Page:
But then there are times that it is none of the above–the recipe was good, the photos were acceptable and there’s not a single good reason for me not to pass the word on, and yet, three months later, here is this Zucchini Rice Gratin. So, without further ado, bear with me as I clean some stuff off my hard drive today; I might want to try these again before I insist that you laminate and frame these recipes, but it doesn’t mean that they were any less worth sharing.
Zucchini Rice Gratin: Caramelized onions, rice, lightly roasted tomatoes and zucchini layered in a baking dish with grated parmesan and oh my gosh, this was really delicious. Small problem, though, I was rushing when I cooked it; rushing like crazy. We were going out of town the next day and I had bought the ingredients many days before and I was physically unable to let them go to waste. So, I rushed. And well, I forgot to add the egg, I mean eggs. The result? Tasted good to me, but I can’t help but wonder how much better it would have been with some more cohesiveness. Tomatoes aren’t looking that great these days, so I suspect it will be a while before I find out. [Recipe]
Tomato and Onion Salad with Tahini Dressing: Just days after I lightly chided New York Times food writer Mark Bittman for having recipes that could befuddle the home cook, he put a clear as day combination on his Bitten blog that I quite liked. We were past the midway point in tomato season by then; I was still a-smitten with this summer’s batch as I had been in any other year past, but I was getting bored of my go-to tomato salad (any vinegar, olive oil and some flaky salt). Tahini dressing seemed like a great way to bridge tomatoes into fall, and it was even better on the most amazing tomatoes I have ever bought from an organic farm on the North Fork the weekend before. Seriously, these tomatoes were so good that my tomato season ended the day I ate this salad. It wasn’t going to get any better than this, so I thought I should quit while I was ahead. Consider yourself warned on that one. [Recipe]
Sweet Potato Salad: Well, here’s a lesson for you: Don’t buy sweet potatoes in August. They won’t be very good. Still, I already had fall on the brain when I wanted to make one last potato salad this summer and the notion of a sweet potato one seemed like a great way to bridge the seasons. That it had a spicy peanut dressing didn’t hurt either, because my favorite things to do with squash or sweet potatoes is to pair them with something with a kick. The end result, however, was as could be expected from sweet potatoes bought months before they were in season–bland. Yet, since everything else about it was tasty, it leads me to believe that if I had cooled my heels another couple months, this could have been a great one. Of course, then might wonder how they can find sugar snap peas worth eating three months out of season, and well, I suppose that leaves us at something of an impasse. [Recipe]
Twice Baked Shortbread: Oh, this one is crazy delicious too. It is from a fantastic cookbook I bought months and months and months ago–Pure Dessert by Alice Medrich–that I have made only this single recipe from. (Hangs head in shame.) However, I didn’t pick a bad place to start. The twice-baked shortbread she introduces early in the book reappears throughout it in different variations, but it’s the technique that makes it, like a biscotti treatment on the best kind of cookie. (Yes, I am unabashedly pro-shortbread.) I temporarily forgot that my oven runs cool, and did not nearly bake them long enough to get a nice golden-edged twice-baked effect, but nobody cared, especially because I scraped some vanilla bean in. This is a good one to bookmark, my friends, and I’ve kept it from you far too long. [Recipe below]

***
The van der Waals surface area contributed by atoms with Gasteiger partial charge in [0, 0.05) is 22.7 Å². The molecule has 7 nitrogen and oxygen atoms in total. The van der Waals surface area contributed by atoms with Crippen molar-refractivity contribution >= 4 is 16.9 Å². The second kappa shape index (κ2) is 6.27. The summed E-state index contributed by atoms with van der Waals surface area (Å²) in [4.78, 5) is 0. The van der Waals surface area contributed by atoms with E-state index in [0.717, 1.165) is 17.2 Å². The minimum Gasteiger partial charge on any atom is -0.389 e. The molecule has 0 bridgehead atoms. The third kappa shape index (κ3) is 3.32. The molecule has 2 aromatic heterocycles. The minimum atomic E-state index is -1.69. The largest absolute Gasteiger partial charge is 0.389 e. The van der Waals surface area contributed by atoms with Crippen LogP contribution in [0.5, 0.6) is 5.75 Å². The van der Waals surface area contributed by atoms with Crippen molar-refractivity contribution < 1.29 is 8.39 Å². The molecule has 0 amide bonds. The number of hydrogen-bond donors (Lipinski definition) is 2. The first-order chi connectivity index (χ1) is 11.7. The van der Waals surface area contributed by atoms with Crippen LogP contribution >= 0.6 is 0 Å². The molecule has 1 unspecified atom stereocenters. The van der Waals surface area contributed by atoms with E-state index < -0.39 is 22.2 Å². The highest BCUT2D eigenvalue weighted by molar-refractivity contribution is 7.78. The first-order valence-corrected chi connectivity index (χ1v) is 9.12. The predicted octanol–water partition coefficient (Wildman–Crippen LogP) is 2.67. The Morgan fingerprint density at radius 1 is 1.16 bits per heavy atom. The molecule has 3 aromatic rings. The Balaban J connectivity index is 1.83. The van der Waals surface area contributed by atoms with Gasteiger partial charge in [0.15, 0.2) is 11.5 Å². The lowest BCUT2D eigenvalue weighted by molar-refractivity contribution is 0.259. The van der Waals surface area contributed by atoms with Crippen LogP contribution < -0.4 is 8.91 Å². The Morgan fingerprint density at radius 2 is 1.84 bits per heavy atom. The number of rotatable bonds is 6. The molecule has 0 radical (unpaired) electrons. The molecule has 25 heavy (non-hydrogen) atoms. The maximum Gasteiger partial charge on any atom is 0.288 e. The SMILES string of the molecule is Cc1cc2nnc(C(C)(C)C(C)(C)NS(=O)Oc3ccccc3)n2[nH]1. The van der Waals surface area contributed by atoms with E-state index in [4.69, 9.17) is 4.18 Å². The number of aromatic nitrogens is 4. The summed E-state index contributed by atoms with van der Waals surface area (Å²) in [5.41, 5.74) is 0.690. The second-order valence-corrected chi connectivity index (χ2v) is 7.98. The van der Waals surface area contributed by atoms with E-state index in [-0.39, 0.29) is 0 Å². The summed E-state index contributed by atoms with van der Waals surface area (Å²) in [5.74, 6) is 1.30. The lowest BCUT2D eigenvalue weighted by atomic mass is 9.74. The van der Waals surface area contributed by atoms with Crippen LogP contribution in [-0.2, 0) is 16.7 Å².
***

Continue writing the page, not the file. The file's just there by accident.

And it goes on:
Adapted from Alice Medrich’s Pure Dessert
Medrich says that the secrets to tender, buttery, crunchy shortbread are letting the dough rest in the pan for at least two hours, or overnight, before baking and adding a second baking, to toast the cookies ever-so-slightly for extra flavor and crunch. After trying these, I couldn’t agree more and expect to audition variations on this core recipe all winter.
Shortbread can keep for weeks in a sealed container, but I’ve never had any last that long.
12 tablespoons (1 1/2 sticks) unsalted butter, melted and still warm
5 tablespoons granulated sugar
1 teaspoon pure vanilla extract or the scrapings from half a vanilla bean
1/4 teaspoon salt or a couple pinches of flaky maldon
1 1/2 cups (6.75 ounces) all-purpose flour
Turbinado, Demerara or granulated sugar for sprinkling
Equipment: A baking pan with a removable bottom, such as a 9 1/2-inch round or a 4 by 14-inch rectangular fluted tart pan, or a one-piece 8-inch square pan
If using a pan with a removable bottom, grease the pan; if using the one-piece 8-inch pan, line it with aluminum foil, leaving an overhang on two opposite sides.
In a medium bowl, combine the melted butter with the sugar, vanilla of your choice, and salt. Add the flour and mix just until incorporated. Pat and spread the dough evenly in the pan. Let rest for at least 2 hours, or overnight (no need to refrigerate).
Position a rack in the lower third of the oven and preheat the oven to 300 degrees F.
Bake the shortbread for 45 minutes.
Remove the pan from the oven, leaving the oven on. Lightly sprinkle the surface of the shortbread with sugar. Let the shortbread cool for 10 minutes.
Remove the shortbread from the pan, being careful to avoid breaking it. Use a thin sharp knife to cut it into oblong “fingers”, wedges, or squares. Place the pieces slightly apart on a parchment-lined baking sheet and put in the oven for 15 minutes. Cool on a rack.